The nozzles selected for testing were commonly used impact type hose end sprayers. It was clearly found that an aspiration arrangement as inventively contemplated herein can represent a breakthrough in providing uniformity in applications of hose-end products.

In brief recapitulation, there is broadly contemplated in accordance with at least one presently preferred embodiment of the present invention a hose-end sprayer arrangement which includes a carrier stream conduit and an inlet port for accepting another substance to be mixed into the carrier stream. Preferably provided is at least one surface alteration configured for promoting homogenous mixing of the carrier stream and accepted substance. The at least one surface alteration may be in the form of at least one groove oriented along an acute angle with respect to the direction of flow of the carrier stream.

In accordance with a preferred embodiment of the present invention, there may be a plurality of such grooves.

The aforementioned angle is preferably greater than zero. Preferably, there are two grooves which are oriented substantially symmetrically with respect to one another on opposite sides of an imaginary bisecting central line which runs parallel to a direction of flow of the carrier stream.

Preferably, there may be a dimple disposed between the two grooves. The dimple is preferably a single raised bump which abuts a portion of each of the two grooves.

The carrier stream conduit may include a trough, the trough including sides which radiate from the inlet and a floor having a depth which varies from a maximum depth at the inlet to a minimum depth away from the inlet, wherein at least one groove is recessed into the floor of the trough.

In one embodiment of the present invention, there may be three grooves, wherein one is oriented essentially in parallel with respect to the direction of flow of the carrier stream and the other two may each be oriented along a distinct, predetermined acute angle (greater than zero) with respect to the direction of flow of the carrier stream. The two grooves not oriented in parallel with respect to the “central groove” (i.e., that groove which is oriented essentially in parallel with respect to the direction of flow of the carrier stream) may be oriented essentially symmetrically with respect to one another on either side of the central groove. Those two grooves preferably extend nearly all the way to walls defining the carrier stream conduit.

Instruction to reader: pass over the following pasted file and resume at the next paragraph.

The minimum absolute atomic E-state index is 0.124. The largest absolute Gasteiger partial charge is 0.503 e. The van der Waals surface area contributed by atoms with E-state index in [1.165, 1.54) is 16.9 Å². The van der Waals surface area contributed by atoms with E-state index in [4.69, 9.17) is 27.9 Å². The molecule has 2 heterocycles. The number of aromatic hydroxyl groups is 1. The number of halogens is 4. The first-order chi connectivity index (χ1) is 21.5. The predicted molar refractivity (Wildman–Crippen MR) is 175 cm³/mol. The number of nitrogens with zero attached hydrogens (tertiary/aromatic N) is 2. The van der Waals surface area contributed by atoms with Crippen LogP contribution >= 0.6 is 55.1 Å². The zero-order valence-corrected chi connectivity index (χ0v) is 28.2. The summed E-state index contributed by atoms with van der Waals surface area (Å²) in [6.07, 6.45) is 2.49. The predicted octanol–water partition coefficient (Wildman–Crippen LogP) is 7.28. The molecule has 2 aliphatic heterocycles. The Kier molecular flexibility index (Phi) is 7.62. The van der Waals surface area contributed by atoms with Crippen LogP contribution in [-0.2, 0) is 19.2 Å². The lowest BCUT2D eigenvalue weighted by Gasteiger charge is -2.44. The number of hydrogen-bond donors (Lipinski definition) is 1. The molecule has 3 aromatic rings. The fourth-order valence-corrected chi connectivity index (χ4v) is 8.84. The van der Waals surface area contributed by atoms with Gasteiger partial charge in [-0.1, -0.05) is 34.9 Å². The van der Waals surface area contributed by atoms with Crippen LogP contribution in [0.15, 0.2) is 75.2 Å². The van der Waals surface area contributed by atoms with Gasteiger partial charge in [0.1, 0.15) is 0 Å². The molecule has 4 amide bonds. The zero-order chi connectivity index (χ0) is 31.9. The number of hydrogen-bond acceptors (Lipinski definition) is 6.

The grooves may preferably be of a maximum depth immediately adjacent the inlet port (i.e., right where the inlet port enters the carrier stream conduit) and this depth may then preferably taper for each groove in a direction generally away from the inlet port (or aspiration hole) for the accepted substance, preferably to the point where the depth of each groove essentially tapers to zero and thus seamlessly merges with a major internal surface of the carrier stream conduit.

Surface perturbations may preferably be provided inside of or in the vicinity of the grooves (e.g., in space between adjacent grooves). Alternatively or in addition, such perturbations may be provided between the “end” of the grooves (as defined in the direction of flow of the carrier stream) and a lip portion of the carrier flow conduit (i.e., where the carrier flow stream would exit the conduit for being aspirated into the air). The surface perturbations can take any of a very wide variety of different forms, which may include (but are by no means limited to): general surface roughening; bumps; ridges; indentations; recesses; minor grooves (e.g., oriented in a perpendicular direction with respect to the direction of flow of the carrier stream).

Without further analysis, the foregoing will so fully reveal the gist of the present invention and its embodiments that others can, by applying current knowledge, readily adapt it for various applications without omitting features that, from the standpoint of prior art, fairly constitute characteristics of the generic or specific aspects of the present invention and its embodiments.

If not otherwise stated herein, it may be assumed that all components and/or processes described heretofore may, if appropriate, be considered to be interchangeable with similar components and/or processes disclosed elsewhere in the specification, unless an express indication is made to the contrary.

If not otherwise stated herein, any and all patents, patent publications, articles and other printed publications discussed or mentioned herein are hereby incorporated by reference as if set forth in their entirety herein.

It should be appreciated that the apparatus and method of the present invention may be configured and conducted as appropriate for any context at hand. The embodiments described above are to be considered in all respects only as illustrative and not restrictive. All changes which come within the meaning and range of equivalency of the claims are to be embraced within their scope.